On Stage

Past Articles



The Motown ’60s Revue

By:

Get ready to move as Westcoast Black Theatre presents The Motown ’60s Revue. By Kay Kipling    The Westcoast Black Theatre Troupe had some success last season with a series of musical revues performed at Art Center Sarasota. Judging from the size of the crowd and their response to the first show of its 10th […]

January 26, 2010


Share via email

Get ready to move as Westcoast Black Theatre presents The Motown ’60s Revue.

By Kay Kipling

  
The Westcoast Black Theatre Troupe had some success last season with a series of musical revues performed at Art Center Sarasota. Judging from the size of the crowd and their response to the first show of its 10th anniversary season, The Motown ’60s Revue, the night that I attended, they should have more success this year.
 
More was also the word to apply to the cast of this show—11 in all, larger than last season’s casts. It seems as if it takes more performers to really do justice to all the Motown hits you’ll hear in this approximately two-hour-long (with intermission) evening.
 
The structure of the show is loose. The first act is supposed to take place in a Detroit neighborhood in the 1960s, and there is a little dialogue at the outset about such topics as Berry Gordy’s record label and a visit from Dr. Martin Luther King. There’s also a setup for some songs about love with a young girl (Naarai Jacobs) who’s looking to find it and receiving advice from more experienced friends and neighbors.
 
But that’s all just an excuse to get the party started, as the cast (energetically backed by music director Jay Dodge II and keyboardist Ozanda Waldalph Gray Jr.) start rocking with numbers from all the groups those of us of a certain age recall growing up with: The Temptations, the Marvelettes, the Four Tops, the Supremes, the Isley Brothers, etc. The second act of the show purports to be an outdoor concert, with WBTT artistic director Nate Jacobs a natural in the role of a highly promotional emcee, and here the performers are dressed with a more uptown flair as they are introduced as the aforementioned acts themselves.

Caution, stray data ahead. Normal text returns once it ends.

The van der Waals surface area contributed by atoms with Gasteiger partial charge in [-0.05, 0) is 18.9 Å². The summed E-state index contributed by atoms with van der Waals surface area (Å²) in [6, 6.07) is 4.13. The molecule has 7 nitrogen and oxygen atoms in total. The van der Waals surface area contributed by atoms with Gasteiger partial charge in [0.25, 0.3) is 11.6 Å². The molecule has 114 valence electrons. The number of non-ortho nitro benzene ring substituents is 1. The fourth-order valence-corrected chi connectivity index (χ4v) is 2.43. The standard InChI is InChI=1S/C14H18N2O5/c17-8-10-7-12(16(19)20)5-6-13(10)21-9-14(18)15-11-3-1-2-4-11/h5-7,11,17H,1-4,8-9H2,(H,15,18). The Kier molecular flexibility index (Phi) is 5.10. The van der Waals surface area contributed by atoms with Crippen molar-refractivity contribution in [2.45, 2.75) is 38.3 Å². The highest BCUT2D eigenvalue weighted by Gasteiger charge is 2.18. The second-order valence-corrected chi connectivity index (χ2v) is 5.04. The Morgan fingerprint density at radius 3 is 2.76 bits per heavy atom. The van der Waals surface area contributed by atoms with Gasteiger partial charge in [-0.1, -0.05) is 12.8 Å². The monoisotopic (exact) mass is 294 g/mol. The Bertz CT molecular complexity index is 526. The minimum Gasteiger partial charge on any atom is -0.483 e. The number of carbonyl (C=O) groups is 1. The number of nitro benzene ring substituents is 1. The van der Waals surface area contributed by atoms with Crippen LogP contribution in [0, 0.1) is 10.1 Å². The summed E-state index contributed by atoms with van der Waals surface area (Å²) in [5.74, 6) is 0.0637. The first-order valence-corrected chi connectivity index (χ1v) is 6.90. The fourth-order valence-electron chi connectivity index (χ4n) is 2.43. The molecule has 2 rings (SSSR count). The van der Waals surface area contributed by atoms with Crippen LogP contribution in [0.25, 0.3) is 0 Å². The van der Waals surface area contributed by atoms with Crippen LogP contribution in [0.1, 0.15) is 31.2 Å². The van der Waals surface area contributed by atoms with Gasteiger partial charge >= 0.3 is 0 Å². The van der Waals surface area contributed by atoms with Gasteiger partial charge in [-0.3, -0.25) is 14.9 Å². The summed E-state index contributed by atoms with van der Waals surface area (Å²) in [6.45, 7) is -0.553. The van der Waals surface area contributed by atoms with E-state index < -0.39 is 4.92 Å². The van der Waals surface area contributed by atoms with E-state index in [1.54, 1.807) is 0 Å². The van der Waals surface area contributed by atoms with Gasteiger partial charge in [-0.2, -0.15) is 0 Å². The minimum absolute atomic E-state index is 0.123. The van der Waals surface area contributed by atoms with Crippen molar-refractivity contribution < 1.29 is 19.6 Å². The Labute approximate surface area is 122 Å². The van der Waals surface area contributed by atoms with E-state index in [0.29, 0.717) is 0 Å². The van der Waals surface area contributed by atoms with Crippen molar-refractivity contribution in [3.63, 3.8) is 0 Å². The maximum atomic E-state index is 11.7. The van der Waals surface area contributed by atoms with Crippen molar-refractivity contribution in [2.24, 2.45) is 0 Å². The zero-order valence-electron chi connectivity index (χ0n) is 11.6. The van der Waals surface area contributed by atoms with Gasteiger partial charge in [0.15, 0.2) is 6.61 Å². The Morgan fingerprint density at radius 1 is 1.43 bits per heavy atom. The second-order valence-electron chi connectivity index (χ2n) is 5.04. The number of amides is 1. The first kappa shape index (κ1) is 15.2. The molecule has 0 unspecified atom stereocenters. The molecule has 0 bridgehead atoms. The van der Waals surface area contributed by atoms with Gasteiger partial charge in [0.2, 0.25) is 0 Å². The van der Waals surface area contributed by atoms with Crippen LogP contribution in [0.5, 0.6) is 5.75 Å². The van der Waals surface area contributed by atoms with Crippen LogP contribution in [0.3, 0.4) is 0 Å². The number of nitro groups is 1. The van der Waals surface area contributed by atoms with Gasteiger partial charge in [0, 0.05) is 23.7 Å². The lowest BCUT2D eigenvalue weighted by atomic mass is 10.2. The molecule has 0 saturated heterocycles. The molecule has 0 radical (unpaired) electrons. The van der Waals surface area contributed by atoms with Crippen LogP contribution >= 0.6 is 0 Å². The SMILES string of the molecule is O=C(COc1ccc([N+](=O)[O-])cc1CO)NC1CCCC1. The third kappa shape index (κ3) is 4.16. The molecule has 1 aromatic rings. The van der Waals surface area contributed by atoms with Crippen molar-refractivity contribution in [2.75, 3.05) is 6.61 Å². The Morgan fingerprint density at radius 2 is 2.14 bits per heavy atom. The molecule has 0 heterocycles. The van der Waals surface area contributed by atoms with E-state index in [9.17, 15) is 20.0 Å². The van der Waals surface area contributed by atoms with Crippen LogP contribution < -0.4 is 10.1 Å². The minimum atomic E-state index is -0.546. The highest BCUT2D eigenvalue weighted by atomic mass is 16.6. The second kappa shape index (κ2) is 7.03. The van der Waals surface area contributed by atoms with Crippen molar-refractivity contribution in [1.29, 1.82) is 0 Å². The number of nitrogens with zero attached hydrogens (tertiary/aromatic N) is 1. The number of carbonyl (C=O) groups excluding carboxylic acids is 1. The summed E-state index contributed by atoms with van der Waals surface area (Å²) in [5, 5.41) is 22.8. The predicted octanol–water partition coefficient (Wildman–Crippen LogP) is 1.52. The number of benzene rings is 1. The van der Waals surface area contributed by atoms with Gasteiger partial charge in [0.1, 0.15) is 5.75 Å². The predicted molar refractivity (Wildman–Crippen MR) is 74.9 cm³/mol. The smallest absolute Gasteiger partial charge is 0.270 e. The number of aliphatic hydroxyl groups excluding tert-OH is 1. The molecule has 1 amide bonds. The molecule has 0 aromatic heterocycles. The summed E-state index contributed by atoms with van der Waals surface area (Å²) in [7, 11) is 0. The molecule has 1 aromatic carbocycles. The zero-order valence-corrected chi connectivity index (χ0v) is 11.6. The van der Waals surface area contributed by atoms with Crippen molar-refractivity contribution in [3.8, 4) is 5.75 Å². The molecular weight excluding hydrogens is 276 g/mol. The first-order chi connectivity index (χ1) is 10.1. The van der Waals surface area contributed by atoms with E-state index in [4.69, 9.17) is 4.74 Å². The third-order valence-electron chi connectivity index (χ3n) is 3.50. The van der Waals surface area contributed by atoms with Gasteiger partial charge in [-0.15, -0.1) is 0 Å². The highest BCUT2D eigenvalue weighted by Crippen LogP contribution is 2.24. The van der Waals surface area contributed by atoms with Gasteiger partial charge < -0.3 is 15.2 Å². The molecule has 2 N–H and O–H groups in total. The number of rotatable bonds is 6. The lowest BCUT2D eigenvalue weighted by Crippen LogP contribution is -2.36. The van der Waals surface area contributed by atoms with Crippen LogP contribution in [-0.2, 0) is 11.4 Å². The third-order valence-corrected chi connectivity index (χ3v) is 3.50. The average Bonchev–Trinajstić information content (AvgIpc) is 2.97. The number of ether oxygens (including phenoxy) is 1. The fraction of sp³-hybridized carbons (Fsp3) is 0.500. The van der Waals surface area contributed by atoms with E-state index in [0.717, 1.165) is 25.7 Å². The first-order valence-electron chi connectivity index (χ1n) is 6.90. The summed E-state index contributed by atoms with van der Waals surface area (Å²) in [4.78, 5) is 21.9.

It’s impossible to do anything with a show like this beyond mention some of its highlights, so here goes with a few: the late Act I renditions of Can’t Help Myself by Charles Manning, The Way You Do the Things You Do by Jeff Atkins and Up Tight by Atkins and Chris Eisenberg (more on him in a minute); and Act II’s It’s the Same Old Song, Stop! In the Name of Love, Ball of Confusion (led by Manning and Leon Pitts II), Ain’t That Peculiar and Pride and Joy (with Sheldon Rhoden doing a smokin’ Marvin Gaye) and Nate Jacobs on an upbeat For Once in My Life. Ayanna Goldwire scores on the more sultry numbers, and Nisi Weaver, Lynette White, Jnana Wilson and Naarai Jacobs all have their moments to shine in a show that’s well balanced as far as song tempo and mood.
 
As he did in a show last season, the very young Eisenberg delivers as the lead singer for the Jackson 5 hits. And while he may not resemble Michael Jackson much physically, it’s just as spookily impressive here as it was with Michael to see someone that age who can sing, move and engage us with such confidence and presence.
 
The Motown ’60s Revue continues through Feb. 7 at Art Center Sarasota; for tickets call 366-1505 or visit wbttroupe.org.